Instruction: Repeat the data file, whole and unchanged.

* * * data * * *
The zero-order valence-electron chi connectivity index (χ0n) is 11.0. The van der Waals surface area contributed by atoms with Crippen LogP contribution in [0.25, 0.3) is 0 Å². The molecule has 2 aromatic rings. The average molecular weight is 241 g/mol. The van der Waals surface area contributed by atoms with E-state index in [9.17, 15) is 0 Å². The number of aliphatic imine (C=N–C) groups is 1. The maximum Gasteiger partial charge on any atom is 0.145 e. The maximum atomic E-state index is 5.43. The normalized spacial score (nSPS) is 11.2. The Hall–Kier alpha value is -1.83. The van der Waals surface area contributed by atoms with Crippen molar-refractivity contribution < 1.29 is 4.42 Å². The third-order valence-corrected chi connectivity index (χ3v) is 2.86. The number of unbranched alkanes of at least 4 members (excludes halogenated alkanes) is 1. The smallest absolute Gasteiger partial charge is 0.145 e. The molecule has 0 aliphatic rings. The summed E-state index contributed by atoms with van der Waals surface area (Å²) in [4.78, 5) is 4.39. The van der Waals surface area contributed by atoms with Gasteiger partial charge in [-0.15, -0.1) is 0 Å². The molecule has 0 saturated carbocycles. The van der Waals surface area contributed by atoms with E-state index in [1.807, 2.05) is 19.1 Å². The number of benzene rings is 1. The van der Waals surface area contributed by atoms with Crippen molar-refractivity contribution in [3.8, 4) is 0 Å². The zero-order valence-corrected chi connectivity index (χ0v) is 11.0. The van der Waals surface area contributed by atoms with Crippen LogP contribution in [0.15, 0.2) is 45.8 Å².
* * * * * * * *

The zero-order valence-electron chi connectivity index (χ0n) is 11.0. The van der Waals surface area contributed by atoms with Crippen LogP contribution in [0.25, 0.3) is 0 Å². The molecule has 2 aromatic rings. The average molecular weight is 241 g/mol. The van der Waals surface area contributed by atoms with E-state index in [9.17, 15) is 0 Å². The number of aliphatic imine (C=N–C) groups is 1. The maximum Gasteiger partial charge on any atom is 0.145 e. The maximum atomic E-state index is 5.43. The normalized spacial score (nSPS) is 11.2. The Hall–Kier alpha value is -1.83. The van der Waals surface area contributed by atoms with Crippen molar-refractivity contribution < 1.29 is 4.42 Å². The third-order valence-corrected chi connectivity index (χ3v) is 2.86. The number of unbranched alkanes of at least 4 members (excludes halogenated alkanes) is 1. The smallest absolute Gasteiger partial charge is 0.145 e. The molecule has 0 aliphatic rings. The summed E-state index contributed by atoms with van der Waals surface area (Å²) in [4.78, 5) is 4.39. The van der Waals surface area contributed by atoms with Gasteiger partial charge in [-0.15, -0.1) is 0 Å². The molecule has 0 saturated carbocycles. The van der Waals surface area contributed by atoms with E-state index in [1.807, 2.05) is 19.1 Å². The number of benzene rings is 1. The van der Waals surface area contributed by atoms with Crippen molar-refractivity contribution in [3.8, 4) is 0 Å². The zero-order valence-corrected chi connectivity index (χ0v) is 11.0. The van der Waals surface area contributed by atoms with Crippen LogP contribution in [0.15, 0.2) is 45.8 Å².